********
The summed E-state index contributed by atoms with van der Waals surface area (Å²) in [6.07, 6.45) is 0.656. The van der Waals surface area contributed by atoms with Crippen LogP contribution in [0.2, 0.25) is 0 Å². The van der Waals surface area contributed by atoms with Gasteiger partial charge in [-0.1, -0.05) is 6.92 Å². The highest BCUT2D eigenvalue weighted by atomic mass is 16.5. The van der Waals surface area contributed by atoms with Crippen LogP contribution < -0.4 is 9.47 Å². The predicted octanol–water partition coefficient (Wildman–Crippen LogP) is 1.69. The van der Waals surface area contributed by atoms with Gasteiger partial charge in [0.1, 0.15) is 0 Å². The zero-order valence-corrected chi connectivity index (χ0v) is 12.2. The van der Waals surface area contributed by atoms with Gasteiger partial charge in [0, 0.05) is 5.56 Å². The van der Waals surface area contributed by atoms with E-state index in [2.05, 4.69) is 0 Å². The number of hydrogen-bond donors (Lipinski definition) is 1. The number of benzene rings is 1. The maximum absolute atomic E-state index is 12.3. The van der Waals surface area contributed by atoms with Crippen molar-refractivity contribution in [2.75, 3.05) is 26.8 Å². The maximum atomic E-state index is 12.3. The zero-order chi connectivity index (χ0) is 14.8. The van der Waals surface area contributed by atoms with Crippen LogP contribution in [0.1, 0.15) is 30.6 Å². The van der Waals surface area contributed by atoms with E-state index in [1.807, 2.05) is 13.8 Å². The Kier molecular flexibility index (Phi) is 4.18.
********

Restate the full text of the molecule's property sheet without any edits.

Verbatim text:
The summed E-state index contributed by atoms with van der Waals surface area (Å²) in [6.07, 6.45) is 0.656. The van der Waals surface area contributed by atoms with Crippen LogP contribution in [0.2, 0.25) is 0 Å². The van der Waals surface area contributed by atoms with Gasteiger partial charge in [-0.1, -0.05) is 6.92 Å². The highest BCUT2D eigenvalue weighted by atomic mass is 16.5. The van der Waals surface area contributed by atoms with Crippen LogP contribution < -0.4 is 9.47 Å². The predicted octanol–water partition coefficient (Wildman–Crippen LogP) is 1.69. The van der Waals surface area contributed by atoms with Gasteiger partial charge in [0.1, 0.15) is 0 Å². The zero-order valence-corrected chi connectivity index (χ0v) is 12.2. The van der Waals surface area contributed by atoms with Gasteiger partial charge in [0, 0.05) is 5.56 Å². The van der Waals surface area contributed by atoms with E-state index in [2.05, 4.69) is 0 Å². The number of hydrogen-bond donors (Lipinski definition) is 1. The number of benzene rings is 1. The maximum absolute atomic E-state index is 12.3. The van der Waals surface area contributed by atoms with Crippen molar-refractivity contribution in [2.75, 3.05) is 26.8 Å². The maximum atomic E-state index is 12.3. The zero-order chi connectivity index (χ0) is 14.8. The van der Waals surface area contributed by atoms with Crippen LogP contribution in [0.1, 0.15) is 30.6 Å². The van der Waals surface area contributed by atoms with E-state index in [1.807, 2.05) is 13.8 Å². The Kier molecular flexibility index (Phi) is 4.18.